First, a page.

Meso-Scale Study of Hydrated Nafion with Diffused Vanadium Cations and Sulfuric Acid

Wednesday, 27 May 2015: 11:00
Conference Room 4K (Hilton Chicago)
F. Sepehr and S. J. Paddison (University of Tennessee, Knoxville)
Recently, there has been an increased interest in redox flow batteries (RFBs) in order to transpire the substitution of fossil fuels with renewable energy sources such as solar and wind. Having the power and energy decoupled, these batteries can store electrical energy in the form of chemical energy on a multi-megawatt scale. Particularly, all-vanadium redox flow batteries (VRFBs) are of interest for grid-scale electrical energy storage due to long lifespan, fast response, and no inherent cross-contamination [1]. The VRFB has vanadium cations at four different oxidation states as its electro-active species. The four vanadium cations are solvated in a concentrated sulfuric acid solution as the supporting electrolyte. The V3+/V2+ couple at the negative electrolyte tank and the VO2+/VO2+couple at the positive tank. They are separated by an ion exchange membrane that only allows the permeation of one type of ion (i.e., cation or anion) in order to complete the electrical circuit.

Membranes used in these systems should exhibit low permeability to vanadium cations, high proton or sulfate conductivity, good thermal and chemical stability, good mechanical integrity, and low cost [1, 2]. One of the most widely used cation exchange membranes for VRFBs is perfluorosulfonic acid (PFSA) membrane, Nafion. In the presence of water Nafion exhibits a phase separated morphology with the water and ions confined into domains surrounded by the hydrophobic polymer matrix. The water domains are lined with sulfonate groups which facilitate cation transfer [3-6]. In a VRFB environment protons and vanadium cations can permeate through the water domains. Although, the mobility of the vanadium cations is much lower than that of a proton, over time the crossover of vanadium cations results in capacity loss and electrolyte contamination [7]. In addition, the unexpected diffusion of sulfuric acid into Nafion is reported [8, 9]. Hence, there is ongoing research to decrease solvent and vanadium cation transport across the membrane. And since Nafion is one of the most stable membranes for VRFBs it is important to understand the effect of vanadium and sulfuric acid diffusion on the hydrophobic and hydrophilic domains of the membrane as well as its morphology.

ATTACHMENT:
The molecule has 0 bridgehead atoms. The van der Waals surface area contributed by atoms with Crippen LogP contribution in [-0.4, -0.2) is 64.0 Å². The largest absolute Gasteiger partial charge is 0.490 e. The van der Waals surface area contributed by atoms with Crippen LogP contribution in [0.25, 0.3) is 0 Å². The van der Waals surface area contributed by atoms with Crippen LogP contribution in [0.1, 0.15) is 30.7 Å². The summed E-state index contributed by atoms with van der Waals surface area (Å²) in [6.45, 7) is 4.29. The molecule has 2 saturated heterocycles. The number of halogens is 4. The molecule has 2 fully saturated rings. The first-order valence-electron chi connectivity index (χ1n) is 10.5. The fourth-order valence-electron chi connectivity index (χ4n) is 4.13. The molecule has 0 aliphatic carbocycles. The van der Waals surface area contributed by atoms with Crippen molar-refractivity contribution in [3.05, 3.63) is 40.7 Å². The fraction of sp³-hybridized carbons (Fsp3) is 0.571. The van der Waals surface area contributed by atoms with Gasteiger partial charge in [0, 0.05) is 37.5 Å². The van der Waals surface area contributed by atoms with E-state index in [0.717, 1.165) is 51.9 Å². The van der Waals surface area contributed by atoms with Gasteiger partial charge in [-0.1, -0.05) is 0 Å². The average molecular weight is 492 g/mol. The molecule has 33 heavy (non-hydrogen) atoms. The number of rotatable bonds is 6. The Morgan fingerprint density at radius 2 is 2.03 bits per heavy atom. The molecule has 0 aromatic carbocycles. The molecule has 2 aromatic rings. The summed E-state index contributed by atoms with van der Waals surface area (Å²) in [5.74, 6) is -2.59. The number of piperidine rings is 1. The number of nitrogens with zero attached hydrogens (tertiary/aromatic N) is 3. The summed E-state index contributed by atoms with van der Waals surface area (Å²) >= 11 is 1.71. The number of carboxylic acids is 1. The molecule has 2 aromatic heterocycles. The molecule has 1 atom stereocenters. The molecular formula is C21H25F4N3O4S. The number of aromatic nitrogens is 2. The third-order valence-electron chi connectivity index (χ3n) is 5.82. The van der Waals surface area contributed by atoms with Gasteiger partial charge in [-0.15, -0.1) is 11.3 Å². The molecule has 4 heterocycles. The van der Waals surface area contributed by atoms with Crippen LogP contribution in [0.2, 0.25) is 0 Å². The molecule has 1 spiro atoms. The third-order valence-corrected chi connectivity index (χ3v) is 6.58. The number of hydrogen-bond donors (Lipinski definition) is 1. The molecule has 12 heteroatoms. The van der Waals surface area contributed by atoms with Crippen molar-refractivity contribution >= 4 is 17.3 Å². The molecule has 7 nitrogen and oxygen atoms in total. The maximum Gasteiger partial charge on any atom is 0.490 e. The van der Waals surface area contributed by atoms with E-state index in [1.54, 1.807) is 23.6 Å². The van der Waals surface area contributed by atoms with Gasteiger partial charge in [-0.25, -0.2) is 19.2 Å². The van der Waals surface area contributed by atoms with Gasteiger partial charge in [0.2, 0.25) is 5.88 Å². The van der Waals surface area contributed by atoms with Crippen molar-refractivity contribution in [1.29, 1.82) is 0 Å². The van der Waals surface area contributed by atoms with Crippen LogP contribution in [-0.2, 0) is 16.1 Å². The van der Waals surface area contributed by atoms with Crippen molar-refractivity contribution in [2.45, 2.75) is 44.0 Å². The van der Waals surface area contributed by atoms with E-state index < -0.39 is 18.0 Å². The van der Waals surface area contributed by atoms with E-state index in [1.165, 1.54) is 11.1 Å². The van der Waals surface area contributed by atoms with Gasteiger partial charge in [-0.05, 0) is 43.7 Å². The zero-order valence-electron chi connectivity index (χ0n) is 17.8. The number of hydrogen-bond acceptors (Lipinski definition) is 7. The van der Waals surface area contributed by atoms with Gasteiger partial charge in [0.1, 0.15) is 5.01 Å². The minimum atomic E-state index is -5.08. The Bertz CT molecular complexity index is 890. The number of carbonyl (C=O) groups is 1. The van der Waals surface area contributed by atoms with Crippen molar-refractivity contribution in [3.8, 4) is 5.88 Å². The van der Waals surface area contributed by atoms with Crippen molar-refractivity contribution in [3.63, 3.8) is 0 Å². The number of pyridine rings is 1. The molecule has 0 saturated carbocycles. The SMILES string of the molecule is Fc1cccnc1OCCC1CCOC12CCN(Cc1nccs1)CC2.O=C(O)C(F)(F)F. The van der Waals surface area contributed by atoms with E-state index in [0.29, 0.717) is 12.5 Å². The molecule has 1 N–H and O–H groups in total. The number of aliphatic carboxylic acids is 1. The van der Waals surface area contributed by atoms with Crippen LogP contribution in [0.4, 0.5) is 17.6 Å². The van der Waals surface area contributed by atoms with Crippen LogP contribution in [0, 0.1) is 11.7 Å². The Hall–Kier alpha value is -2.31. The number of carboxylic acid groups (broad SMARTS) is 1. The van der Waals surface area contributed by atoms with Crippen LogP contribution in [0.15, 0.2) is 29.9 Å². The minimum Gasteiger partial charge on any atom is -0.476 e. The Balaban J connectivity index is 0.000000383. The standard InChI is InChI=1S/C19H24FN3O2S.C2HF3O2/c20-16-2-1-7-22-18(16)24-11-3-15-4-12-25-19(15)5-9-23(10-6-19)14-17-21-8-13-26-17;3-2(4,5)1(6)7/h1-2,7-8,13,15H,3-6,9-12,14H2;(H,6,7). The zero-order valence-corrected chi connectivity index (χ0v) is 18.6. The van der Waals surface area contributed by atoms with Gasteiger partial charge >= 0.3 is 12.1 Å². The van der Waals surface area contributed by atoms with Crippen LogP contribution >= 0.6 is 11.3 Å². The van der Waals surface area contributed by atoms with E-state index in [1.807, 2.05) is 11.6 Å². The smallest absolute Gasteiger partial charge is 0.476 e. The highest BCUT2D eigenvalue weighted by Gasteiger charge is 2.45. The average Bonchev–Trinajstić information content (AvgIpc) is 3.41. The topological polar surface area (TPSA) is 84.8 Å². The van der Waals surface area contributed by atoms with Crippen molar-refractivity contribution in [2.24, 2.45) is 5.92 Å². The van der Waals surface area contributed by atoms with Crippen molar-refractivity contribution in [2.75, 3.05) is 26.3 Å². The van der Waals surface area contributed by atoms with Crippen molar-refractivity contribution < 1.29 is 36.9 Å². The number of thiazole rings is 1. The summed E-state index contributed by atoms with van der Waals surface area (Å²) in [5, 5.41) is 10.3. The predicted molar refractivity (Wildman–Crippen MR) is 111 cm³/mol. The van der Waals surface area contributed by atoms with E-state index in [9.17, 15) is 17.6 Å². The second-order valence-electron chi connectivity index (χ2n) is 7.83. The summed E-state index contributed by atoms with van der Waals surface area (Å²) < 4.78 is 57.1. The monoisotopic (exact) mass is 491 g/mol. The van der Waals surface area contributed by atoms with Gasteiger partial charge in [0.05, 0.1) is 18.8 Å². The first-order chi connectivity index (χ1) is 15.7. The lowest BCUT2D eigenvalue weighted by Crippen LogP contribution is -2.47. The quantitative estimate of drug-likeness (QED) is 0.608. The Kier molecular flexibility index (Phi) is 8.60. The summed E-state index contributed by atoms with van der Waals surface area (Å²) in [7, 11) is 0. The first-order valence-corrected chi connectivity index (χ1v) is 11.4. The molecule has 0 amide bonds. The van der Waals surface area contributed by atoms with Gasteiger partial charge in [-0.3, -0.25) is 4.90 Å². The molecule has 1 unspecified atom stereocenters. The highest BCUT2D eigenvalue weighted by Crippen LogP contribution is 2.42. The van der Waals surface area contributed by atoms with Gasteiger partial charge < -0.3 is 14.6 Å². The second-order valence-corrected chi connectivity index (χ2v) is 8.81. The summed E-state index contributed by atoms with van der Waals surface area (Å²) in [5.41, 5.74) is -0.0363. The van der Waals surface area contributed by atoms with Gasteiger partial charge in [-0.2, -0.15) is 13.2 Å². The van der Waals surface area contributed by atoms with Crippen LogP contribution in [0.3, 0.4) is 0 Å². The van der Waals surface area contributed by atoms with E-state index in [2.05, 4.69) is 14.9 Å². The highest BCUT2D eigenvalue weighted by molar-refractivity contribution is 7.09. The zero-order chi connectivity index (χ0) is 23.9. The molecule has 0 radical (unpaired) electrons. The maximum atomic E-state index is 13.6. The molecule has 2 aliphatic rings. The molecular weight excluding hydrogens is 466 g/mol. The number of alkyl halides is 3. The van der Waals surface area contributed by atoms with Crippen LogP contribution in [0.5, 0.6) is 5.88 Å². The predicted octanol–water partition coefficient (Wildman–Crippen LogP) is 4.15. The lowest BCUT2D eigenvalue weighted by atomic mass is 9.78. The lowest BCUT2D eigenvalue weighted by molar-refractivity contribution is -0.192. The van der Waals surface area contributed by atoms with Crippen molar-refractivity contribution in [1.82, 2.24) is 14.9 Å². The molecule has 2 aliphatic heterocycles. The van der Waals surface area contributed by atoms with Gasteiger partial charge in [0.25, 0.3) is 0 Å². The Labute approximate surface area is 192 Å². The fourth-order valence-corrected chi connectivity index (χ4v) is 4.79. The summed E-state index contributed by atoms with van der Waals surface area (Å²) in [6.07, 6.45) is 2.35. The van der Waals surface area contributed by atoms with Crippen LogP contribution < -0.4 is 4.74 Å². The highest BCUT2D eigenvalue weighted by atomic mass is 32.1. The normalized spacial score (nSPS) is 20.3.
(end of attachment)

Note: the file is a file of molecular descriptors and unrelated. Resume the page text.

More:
In this work dissipative particle dynamics (DPD) simulations were undertaken to understand the hydrated membrane morphology in the presence of absorbed vanadium cations and sulfuric acid molecules. Distinct DPD beads were constructed based on our previous work on hydrated PEMs and recent studies on the hydration structure of vanadium cations in water and the effect of sulfuric and triflic acids [10-12]. Since the sulfonic acid group is very likely to interact with vanadium cations through their primary hydration shell, the sulfonic acid and hydrated vanadium cations are considered as separate kinds of DPD beads. The structures of the DPD beads were optimized using first principles electronic structure calculations. The interaction parameters were determined by mapping the interaction energies obtained from the ab initiocalculations to the DPD conservative force, while matching the compressibility with that of the actual system. In order to maintain the principle of electroneutrality upon the addition of vanadium cations to the system, the acidity was decreased through the removal of hydrated protons.

The effect of equivalent weight, molecular weight, hydration level, and the ratio of absorbed species to the sulfonate groups on the morphology are examined. The radial distribution functions (RDFs) were generated and used to characterize the simulation results. The root mean square end to end distance for the ionomer was obtained and used to characterize backbone aggregation. The hydrated morphologies were further investigated by obtaining two dimensional contour plots detailing the density distribution of each bead type.


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